This test is done to find out the minimum turning circle diameter of the car.It is a open
loop test and only driver input is given here.Results are shown in the Table 6.5

40
Table 6.4: Step Steer Test Results

S.No Parameters Units Target DVP CM Value


1 Yaw rate deg/ sec <18 10.84
Lateral
2 g <0.8 0.42
acceleration
Sideslip
3 deg <6.5 1.12
angle
4 Pitch angle deg <1.0 1.16
5 Roll angle deg <6.5 1.35
Maximum
6 kmph As oer ISO Standard 80.20
Vehicle Velocity
Yaw
7 deg/ sec2 <60 20.40
acceleration
Roll
8 deg/ sec2 <120 38.400
acceleration
Steering
9 deg as per ISO Standard 25.50
wheel angle
Maximum Front <1.8 * static load of
10 N 8018.79
Outside Tire Load same wheel
Maximum Rear <1.8 * static load of
11 N 6096.20
Outside Tire Load same wheel
Minimum Front
12 N >0 4228.00
Inside Tire Load
Minimum Rear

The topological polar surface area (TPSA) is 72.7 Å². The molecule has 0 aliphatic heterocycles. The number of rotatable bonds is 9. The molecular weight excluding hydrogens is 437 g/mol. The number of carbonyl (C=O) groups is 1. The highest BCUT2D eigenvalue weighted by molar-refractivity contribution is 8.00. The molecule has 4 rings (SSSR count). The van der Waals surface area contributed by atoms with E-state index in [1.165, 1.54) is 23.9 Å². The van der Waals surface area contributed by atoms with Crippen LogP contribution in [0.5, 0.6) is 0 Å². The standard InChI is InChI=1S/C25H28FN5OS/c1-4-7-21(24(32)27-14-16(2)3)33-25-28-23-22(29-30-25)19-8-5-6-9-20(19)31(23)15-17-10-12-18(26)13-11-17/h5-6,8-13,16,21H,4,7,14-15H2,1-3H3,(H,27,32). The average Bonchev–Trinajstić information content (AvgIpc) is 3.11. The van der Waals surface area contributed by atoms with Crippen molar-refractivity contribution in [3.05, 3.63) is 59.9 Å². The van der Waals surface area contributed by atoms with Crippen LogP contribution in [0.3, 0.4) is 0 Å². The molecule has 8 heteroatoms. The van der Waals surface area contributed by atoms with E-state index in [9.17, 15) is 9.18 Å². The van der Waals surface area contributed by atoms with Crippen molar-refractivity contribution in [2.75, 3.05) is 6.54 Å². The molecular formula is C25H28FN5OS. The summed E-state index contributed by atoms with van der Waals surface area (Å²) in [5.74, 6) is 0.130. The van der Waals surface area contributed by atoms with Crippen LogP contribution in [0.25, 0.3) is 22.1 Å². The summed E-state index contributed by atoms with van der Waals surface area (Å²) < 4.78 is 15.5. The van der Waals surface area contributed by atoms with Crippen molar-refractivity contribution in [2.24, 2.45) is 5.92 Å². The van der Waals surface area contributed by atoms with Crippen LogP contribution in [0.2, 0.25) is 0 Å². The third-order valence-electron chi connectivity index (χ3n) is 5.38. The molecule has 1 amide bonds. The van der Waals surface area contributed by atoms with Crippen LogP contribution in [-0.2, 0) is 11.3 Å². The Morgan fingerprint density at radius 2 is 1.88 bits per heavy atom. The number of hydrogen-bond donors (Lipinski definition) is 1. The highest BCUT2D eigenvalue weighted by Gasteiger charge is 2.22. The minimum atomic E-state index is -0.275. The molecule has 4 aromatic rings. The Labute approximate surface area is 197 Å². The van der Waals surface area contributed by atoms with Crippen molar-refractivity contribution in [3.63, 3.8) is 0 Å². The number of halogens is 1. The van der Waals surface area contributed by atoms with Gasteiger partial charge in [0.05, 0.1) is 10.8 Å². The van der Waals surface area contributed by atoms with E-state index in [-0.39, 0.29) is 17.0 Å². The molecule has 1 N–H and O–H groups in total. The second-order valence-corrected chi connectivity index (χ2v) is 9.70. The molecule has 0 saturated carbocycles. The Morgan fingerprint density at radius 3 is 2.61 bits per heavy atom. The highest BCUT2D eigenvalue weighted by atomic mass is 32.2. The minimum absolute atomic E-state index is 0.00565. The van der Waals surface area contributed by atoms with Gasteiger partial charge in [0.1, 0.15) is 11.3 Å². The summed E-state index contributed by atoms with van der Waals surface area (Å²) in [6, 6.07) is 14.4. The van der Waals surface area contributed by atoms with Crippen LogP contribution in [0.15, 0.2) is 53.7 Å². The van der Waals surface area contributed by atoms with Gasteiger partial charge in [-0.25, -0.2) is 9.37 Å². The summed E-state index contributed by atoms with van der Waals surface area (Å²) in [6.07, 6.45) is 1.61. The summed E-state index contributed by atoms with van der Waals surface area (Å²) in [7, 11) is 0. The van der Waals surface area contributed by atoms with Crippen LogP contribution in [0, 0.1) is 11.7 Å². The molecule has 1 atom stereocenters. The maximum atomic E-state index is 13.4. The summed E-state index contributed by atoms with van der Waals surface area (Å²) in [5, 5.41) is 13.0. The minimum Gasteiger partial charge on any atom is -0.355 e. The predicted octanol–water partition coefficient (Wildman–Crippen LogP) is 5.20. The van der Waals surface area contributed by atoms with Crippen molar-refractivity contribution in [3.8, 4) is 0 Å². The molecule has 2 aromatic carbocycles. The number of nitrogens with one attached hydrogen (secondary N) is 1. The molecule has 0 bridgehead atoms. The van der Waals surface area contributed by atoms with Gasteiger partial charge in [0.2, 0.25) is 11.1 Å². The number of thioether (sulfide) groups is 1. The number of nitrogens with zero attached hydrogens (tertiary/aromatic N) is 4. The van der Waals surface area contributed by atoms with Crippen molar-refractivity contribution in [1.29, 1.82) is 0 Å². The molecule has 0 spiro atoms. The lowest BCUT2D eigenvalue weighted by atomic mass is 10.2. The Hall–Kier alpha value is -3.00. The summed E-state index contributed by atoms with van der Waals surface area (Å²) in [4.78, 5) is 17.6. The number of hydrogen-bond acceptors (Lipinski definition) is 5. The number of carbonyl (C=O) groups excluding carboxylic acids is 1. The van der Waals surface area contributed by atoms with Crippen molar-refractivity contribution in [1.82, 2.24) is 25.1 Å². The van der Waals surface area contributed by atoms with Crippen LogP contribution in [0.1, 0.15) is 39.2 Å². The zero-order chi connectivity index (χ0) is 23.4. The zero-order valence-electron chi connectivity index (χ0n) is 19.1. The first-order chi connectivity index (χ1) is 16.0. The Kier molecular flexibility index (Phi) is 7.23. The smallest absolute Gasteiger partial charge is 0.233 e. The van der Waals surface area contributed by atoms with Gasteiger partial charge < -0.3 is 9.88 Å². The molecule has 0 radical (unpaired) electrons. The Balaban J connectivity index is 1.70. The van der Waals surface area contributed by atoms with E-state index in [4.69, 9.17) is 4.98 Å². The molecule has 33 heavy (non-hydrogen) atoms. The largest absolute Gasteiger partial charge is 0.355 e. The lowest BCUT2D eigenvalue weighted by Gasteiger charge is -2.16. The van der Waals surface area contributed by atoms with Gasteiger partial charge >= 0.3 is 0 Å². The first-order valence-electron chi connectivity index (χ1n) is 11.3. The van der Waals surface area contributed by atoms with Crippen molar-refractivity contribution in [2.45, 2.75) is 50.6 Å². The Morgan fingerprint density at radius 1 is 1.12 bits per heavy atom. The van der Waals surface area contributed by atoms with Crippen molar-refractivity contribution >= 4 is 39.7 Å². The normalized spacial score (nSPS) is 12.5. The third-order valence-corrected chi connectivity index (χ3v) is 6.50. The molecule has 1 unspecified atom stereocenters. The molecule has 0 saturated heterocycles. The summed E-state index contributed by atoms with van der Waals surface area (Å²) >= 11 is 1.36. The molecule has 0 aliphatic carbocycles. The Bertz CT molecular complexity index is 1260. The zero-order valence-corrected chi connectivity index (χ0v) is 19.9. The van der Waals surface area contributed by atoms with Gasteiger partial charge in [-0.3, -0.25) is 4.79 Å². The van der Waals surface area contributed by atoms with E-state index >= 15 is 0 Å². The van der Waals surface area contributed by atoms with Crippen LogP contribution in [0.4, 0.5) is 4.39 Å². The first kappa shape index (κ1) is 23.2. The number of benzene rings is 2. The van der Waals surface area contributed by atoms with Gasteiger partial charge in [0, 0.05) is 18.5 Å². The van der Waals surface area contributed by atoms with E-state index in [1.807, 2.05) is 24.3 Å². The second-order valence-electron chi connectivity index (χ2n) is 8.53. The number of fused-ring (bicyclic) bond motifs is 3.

13 N >0 2984.72
Inside Tire Load
Initial front
14 N >0 6294.410
left wheel reaction
Initial front
15 N >0 6114.437
right wheel reaction
Initial rear
16 N >0 4568.561
left wheel reaction
Initial rear
17 N >0 4432.511
right wheel reaction

Table 6.5: Turning Diameter test results

S.No. Parameters Units Target CM Value


1 TC m <11 7.4

41
CHAPTER 7

INTEGRATION WITH THE HARDWARE

The plant model developed has to be integrated with hardware. That is, the model has
to be connected to the ECU via the I/O ports on the dSPACE hardware.
This is done by importing special input and output dSACE blocks onto the model and
connect to the ports on the plant model. Following is the screenshot of the Configura-
tion desk software provided by the dSPACE as shown in the figure 7.1.